I will be raising my public profile as a player by sharing my experiences with an online audience through my website and social media. These activities will raise my status as a player and create opportunities for new performance and recording to take place. The process will allow me to develop the skills, knowledge, technique, confidence, flexibility and resilience to be able to work as a soloist in many musical contexts. To demonstrate learning and gain feedback I will present a solo show. I will record and showcase new compositions along the way online using my website, You-tube and Face Book and also at specially-selected events that feature new acoustic music, including festival appearances and concerts.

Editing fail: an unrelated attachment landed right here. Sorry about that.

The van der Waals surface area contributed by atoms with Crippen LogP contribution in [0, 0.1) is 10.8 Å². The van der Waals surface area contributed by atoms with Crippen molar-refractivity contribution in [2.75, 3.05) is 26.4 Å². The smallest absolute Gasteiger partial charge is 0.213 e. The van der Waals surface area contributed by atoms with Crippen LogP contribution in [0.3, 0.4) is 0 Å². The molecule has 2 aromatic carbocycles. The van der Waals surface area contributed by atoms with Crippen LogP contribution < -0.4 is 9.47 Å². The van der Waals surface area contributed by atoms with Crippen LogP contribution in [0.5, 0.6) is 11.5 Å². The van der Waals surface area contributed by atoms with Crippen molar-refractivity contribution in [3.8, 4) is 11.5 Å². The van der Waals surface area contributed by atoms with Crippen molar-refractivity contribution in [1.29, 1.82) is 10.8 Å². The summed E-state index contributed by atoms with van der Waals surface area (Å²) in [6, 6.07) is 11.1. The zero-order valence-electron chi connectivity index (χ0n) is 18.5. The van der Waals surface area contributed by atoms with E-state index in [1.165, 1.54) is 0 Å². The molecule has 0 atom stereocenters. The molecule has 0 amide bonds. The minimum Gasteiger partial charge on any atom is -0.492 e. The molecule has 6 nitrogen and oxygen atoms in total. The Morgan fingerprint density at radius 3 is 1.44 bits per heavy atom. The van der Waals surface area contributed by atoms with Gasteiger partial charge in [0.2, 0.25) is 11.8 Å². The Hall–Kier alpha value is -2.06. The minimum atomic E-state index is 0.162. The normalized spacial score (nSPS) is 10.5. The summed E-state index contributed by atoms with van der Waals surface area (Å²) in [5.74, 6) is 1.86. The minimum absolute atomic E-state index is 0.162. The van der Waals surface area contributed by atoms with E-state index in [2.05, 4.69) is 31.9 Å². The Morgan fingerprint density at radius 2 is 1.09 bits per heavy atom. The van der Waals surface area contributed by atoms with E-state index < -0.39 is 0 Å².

After the development phase is complete, I intend to record an album of my compositions for Hurdy-gurdy and tour it internationally.